Net loss ratio (2)
    80.6 %     53.4 %     67.4 %             64.3 %
Net expense ratio (2)
    30.9 %     28.0 %     21.6 %             28.9 %
Net combined ratio (2)
    111.5 %     81.4 %     89.0 %             93.2 %

(1)  Produced premium is a non-GAAP measurement that management uses to track total premium produced by our operations. Produced premium excludes unaffiliated third party premium fronted on our HCM & HNIC subsidiaries. We believe this is a useful tool for users of our financial statements to measure our premium production whether retained by our insurance company subsidiaries or assumed by third party insurance carriers who pay us commission revenue.

(2)  The net loss ratio is calculated as incurred losses and LAE divided by net premiums earned, each determined in accordance  with GAAP. The net  expense ratio is calculated for our business units that retain 100% of produced premium as total operating expenses  for the unit offset by agency fee income divided by net premiums earned, each determined in accordance with GAAP.  For the business units that do not retain 100% of the produced premium, the net expense ratio is calculated as underwriting expenses of the insurance company subsidiaries for the unit offset by agency fee income, divided by net premiums earned, each determined in accordance with GAAP.  Net combined ratio is calculated as the sum of the net loss ratio and the net expense ratio.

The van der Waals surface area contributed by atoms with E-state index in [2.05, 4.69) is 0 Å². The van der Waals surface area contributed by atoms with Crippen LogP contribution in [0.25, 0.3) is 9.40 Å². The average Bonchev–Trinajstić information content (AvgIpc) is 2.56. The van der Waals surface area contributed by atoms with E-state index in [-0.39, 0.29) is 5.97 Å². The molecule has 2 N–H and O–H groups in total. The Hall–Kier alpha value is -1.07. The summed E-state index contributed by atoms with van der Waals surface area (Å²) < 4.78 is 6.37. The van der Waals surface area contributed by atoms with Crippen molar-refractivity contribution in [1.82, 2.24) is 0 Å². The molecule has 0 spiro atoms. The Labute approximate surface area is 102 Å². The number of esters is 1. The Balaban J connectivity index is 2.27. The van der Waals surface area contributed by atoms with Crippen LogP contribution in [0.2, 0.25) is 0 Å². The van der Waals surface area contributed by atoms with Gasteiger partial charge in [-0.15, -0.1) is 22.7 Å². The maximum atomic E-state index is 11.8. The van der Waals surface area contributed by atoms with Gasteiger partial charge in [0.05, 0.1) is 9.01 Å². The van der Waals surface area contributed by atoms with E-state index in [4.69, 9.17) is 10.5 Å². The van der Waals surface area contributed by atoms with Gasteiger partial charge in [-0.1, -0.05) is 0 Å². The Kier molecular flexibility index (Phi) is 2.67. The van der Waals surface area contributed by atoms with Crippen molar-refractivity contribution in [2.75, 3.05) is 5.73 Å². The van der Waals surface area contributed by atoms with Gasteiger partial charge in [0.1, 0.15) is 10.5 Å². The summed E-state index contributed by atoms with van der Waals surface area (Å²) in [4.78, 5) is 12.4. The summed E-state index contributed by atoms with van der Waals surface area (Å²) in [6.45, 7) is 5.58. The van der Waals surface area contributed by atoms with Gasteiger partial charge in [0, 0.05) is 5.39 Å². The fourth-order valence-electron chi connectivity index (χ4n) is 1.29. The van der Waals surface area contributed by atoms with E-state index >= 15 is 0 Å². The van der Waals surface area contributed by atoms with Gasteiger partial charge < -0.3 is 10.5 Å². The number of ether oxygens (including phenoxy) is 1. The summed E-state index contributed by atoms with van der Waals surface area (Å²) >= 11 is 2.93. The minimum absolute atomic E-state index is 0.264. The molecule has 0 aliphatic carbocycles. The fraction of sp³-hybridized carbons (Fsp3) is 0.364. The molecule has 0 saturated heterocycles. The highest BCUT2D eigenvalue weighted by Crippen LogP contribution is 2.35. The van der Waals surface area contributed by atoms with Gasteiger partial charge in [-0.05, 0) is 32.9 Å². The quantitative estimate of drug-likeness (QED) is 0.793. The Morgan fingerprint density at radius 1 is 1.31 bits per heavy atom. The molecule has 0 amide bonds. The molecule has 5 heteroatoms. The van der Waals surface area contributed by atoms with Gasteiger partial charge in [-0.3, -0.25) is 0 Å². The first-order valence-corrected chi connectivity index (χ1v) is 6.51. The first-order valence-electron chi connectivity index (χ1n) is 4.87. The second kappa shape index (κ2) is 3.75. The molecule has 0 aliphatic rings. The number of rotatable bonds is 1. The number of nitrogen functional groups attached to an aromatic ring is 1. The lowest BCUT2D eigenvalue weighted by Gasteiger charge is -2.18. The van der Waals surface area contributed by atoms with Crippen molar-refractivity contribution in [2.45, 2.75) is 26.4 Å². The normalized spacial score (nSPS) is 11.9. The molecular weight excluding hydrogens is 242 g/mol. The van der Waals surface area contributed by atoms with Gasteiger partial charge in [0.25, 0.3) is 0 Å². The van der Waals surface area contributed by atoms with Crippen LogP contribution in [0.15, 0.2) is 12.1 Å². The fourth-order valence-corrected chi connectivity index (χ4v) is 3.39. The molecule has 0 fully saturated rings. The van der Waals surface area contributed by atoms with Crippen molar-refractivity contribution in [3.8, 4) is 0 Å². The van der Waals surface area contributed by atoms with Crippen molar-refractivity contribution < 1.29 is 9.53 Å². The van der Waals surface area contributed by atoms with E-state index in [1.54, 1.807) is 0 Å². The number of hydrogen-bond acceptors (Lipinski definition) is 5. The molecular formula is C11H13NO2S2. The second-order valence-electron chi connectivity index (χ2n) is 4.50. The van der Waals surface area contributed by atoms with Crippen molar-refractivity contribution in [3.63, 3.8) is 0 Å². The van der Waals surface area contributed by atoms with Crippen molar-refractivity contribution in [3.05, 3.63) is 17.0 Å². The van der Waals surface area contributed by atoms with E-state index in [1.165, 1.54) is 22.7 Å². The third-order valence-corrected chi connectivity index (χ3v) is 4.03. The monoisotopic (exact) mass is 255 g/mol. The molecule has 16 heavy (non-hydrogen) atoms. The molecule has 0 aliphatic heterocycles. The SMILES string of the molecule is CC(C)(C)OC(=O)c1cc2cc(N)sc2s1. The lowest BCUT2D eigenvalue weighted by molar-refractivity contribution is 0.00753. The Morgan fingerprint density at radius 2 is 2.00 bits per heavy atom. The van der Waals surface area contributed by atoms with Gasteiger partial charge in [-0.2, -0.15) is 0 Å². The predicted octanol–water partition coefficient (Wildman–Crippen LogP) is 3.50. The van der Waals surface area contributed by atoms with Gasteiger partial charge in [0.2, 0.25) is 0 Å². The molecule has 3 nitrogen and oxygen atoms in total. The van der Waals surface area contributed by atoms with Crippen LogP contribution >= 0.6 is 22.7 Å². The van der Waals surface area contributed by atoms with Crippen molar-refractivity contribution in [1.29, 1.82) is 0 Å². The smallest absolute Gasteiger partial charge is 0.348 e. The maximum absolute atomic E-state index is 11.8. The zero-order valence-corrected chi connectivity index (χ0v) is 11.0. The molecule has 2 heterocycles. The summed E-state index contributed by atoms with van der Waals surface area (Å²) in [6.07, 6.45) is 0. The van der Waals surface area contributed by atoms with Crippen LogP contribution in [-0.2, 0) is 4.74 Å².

29

 

Standard Commercial Segment

Gross premiums written for the Standard Commercial Segment were $17.5 million for the three months ended March 31, 2011, which was $0.6 million, or 4%, less than the $18.1 million reported for the same period in 2010.  Net premiums written were $16.3 million for the three months ended March 31, 2011 as compared to $17.1 million reported for the same period in 2010.  The decrease in premium volume was predominately due to the continued difficult general economic conditions, particularly in the construction industry, reducing the available insured exposures.

Total revenue for the Standard Commercial Segment of $17.4 million for the three months ended March 31, 2011 was $0.6 million less than the $18.0 million reported during the same period in 2010.  This 3% decrease in total revenue was mostly due to decreased net premiums earned of $1.0 million offset by a profit share commission revenue adjustment of $0.4 million related to favorable development on the treaty year beginning July 1, 2004.